19. 19. Using Images When using images It is worth checking the colour in greyscale to determine how accessible it Would be if photocopied or if viewed by a student who was using screen reading software.
  20. 20. Structuring Documents Microsoft ® Word has an inbuilt structuring system for heading styles which should be used when creating any document
  21. 21. Accessibility Benefits of Using Heading Styles Follow this link for an example of a well structured document Note how easy it is to navigate the structured document using heading styles.
  22. 22. Heading Styles“Without heading styles in electronic documents, it is difficult for me to read & often I am the one spending time making my course work accessible “ “As a screen reader user it is important for me to have heading structure in a Word document.“ “very time consuming scrolling down continuously not knowing and listening to information you don’t want to know about. “ Jennifer - screen reader user 2nd year university student
  23. 23. Well Structured Documents: Why? Follow this link to hear a screen reader user talk about the importance of well structured documents
  24. 24. Accessibility Checker in Office 2010 http://vimeo.com/54452119
  25. 25. Well designed heading styles can be used to create a table of contents Click on the image to see an animation on how to insert a Table of Contents (TechDis)
  26. 26. Hyperlinks Where would you add the hyperlink in this description? Click here for more information about Glasgow Kelvin College.
  27. 27. Hyperlinks should make sense out of context Especially important for screen reader users who can opt to listen to hyperlinks as a summary of information. The links need to make sense out of context. • Click here for Topic List. • Click here for Topic List. • Click here for Topic List.
  28. 28. Creating Accessible PDFs • Adobe Acrobat Pro has a series of action wizards one of which takes you through the process of creating accessible PDFs - http://tiny.cc/accessPDFwizard. • Using the Accessibility Check in Adobe Acrobat highlights any major accessibility issues with your document - http://tiny.cc/PDFAccessCheck.
  29. 29. Saving a Word document to PDF
  30. 30. Document Navigation when converted to PDF • If a document has been structured correctly, users can view a hierarchical list of bookmarks allowing them to quickly locate the relevant information within a document. • To open the bookmarks within a PDF navigate to View > Navigation Panels > Bookmarks or click on the Bookmarks icon on the left of the screen. • If available, the bookmarks will open on the left of the screen.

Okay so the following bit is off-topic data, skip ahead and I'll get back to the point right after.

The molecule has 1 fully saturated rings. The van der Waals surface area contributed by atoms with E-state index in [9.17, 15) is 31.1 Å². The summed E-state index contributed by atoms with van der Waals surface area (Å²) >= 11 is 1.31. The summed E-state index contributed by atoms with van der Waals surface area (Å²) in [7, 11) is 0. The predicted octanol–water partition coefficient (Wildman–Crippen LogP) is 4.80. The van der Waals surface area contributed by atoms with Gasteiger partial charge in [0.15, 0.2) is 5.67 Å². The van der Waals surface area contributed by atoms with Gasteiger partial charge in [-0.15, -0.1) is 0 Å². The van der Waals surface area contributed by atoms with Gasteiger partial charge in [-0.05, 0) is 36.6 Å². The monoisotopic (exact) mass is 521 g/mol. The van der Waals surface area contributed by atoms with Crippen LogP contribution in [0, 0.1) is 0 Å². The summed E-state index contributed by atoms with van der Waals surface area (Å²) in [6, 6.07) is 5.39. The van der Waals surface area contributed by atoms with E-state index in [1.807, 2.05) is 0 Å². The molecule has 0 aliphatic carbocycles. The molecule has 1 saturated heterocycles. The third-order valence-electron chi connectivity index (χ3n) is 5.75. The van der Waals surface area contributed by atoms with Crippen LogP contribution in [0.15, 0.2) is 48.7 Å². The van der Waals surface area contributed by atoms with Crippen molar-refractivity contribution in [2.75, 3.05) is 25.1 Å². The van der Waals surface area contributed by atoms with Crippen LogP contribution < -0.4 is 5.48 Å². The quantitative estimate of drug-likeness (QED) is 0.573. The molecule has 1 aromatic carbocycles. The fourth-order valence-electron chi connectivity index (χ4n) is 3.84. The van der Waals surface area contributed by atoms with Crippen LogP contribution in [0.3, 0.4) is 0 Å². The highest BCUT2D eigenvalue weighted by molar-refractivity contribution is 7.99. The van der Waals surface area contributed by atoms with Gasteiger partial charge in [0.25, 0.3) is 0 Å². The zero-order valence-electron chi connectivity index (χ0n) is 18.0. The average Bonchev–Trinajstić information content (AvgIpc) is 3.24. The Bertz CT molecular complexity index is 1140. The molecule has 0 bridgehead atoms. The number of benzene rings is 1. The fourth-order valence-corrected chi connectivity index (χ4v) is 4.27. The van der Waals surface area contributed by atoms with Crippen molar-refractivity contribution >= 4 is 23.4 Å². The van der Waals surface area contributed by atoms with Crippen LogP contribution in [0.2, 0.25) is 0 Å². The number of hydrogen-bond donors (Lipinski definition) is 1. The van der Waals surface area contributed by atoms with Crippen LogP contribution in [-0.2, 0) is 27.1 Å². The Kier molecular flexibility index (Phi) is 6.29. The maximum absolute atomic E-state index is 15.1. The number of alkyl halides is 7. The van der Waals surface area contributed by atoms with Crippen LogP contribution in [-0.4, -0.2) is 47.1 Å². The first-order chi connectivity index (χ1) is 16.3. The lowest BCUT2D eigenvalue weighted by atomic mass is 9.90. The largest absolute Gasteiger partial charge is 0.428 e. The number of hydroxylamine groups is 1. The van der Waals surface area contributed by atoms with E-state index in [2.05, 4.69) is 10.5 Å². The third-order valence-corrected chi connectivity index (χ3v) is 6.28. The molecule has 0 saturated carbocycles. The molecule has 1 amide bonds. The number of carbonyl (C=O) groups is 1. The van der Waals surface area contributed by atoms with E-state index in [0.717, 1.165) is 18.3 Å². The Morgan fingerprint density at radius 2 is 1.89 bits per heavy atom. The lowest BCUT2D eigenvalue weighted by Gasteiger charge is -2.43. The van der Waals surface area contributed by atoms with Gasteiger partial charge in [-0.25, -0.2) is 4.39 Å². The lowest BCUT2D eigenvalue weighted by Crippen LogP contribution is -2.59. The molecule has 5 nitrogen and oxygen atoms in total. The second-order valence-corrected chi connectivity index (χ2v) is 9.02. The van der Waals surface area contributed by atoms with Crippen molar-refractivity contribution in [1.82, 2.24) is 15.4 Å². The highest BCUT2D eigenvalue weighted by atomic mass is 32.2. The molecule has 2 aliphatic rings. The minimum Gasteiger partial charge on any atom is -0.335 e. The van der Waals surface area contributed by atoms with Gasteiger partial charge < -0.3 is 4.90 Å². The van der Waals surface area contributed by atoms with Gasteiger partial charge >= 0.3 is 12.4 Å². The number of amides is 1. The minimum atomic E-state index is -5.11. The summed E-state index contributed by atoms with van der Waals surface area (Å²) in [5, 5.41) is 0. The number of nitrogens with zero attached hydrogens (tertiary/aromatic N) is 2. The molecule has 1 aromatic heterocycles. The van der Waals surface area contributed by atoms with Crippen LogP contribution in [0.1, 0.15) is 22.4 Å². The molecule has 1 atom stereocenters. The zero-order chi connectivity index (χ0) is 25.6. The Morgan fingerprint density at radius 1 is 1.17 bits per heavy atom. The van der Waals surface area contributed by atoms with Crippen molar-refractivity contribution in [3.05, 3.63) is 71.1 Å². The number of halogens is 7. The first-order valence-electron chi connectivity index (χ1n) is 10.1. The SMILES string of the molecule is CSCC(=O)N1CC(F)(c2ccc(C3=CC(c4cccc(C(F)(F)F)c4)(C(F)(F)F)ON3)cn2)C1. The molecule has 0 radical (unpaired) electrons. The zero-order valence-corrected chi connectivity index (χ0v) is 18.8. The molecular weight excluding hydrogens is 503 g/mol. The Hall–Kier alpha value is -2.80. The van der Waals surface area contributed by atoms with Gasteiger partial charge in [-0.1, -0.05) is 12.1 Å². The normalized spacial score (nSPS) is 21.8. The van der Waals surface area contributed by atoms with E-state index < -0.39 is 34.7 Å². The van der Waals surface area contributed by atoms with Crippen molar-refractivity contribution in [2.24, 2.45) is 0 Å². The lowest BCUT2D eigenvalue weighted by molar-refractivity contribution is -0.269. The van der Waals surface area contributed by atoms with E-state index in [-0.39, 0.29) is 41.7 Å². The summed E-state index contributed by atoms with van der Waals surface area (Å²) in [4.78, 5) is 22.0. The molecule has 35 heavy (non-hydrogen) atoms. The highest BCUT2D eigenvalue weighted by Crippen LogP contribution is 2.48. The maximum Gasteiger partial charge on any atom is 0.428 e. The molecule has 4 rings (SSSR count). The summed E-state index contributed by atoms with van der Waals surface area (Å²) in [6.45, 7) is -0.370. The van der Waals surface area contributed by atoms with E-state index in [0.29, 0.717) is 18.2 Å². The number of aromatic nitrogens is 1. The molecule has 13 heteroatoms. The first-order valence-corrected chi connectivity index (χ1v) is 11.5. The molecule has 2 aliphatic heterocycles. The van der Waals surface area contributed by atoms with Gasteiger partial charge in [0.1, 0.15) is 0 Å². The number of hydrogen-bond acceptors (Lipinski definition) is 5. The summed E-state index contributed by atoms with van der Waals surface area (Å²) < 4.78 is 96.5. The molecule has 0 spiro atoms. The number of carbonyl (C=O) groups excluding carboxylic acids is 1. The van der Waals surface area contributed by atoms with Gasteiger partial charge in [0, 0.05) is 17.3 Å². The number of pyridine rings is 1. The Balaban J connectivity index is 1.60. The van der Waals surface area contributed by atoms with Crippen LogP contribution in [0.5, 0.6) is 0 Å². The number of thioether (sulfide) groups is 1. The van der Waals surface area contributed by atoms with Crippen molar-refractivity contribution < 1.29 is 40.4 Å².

31. 31. The Accessibility Benefits of PDFs Portability • Can be downloaded for use at the learner’s convenience. • Can be transferred to portable devices. Consistency Looks the same on screen and printed. Accessibility Documents can be read without the need to buy Microsoft Word or other proprietary software (if the reader doesn't’t have this application). Personalisation With Adobe Reader there are many accessibility options to personalise how PDFs are accessed.
  32. 32. Adobe Reader-free software that will read back your PDF File From a user's viewpoint the following functionalities in Adobe Reader offers the following benefits: • The ability to navigate via bookmarks. • The ability to magnify text. • The ability to reflow text • The ability to change the text and background colours. • The ability to automatically scroll through the document and therefore read it without mouse interaction.
  33. 33. Accessibility Features of Adobe Reader http://tiny.cc/AdobeReaderAccess
  34. 34. Ref Alistair McNaught Images courtesy of Alistair McNaught Jisc Techdis Magnify Reflow Recolour
  35. 35. Format shift Navigate Interoperate Images courtesy of Alistair McNaught Jisc Techdis
  36. 36. The beneficiaries Magnify Enough to support a wide range of users……………………… Reflow So that magnified text still fits the page. ……………………….. Recolour So people who need different contrasts can read easily……… Format shift So people can read with ears as well as eyes …………………. Navigate In using the semantic structure of the text ……………………... Interoperate With different assistive technologies ……………………………. (text to speech, screen-reader, voice recognition, keyboard/switch). V.I. Dyslexia Motor control Images courtesy of Alistair McNaught Jisc Techdis
  37. 37. Techdis Guide to Creating Accessible Documents in MS Word 2010 http://tiny.cc/AccessibleDocumentsGuide
  38. 38. Techdis Toolbox http://www.jisctechdis.ac.uk/tbx
  39. 39. Creating Inclusive Information Margaret McKay, Advisor: Inclusion Jisc RSC Scotland http://tiny.cc/Accessible-Info 29/01/2015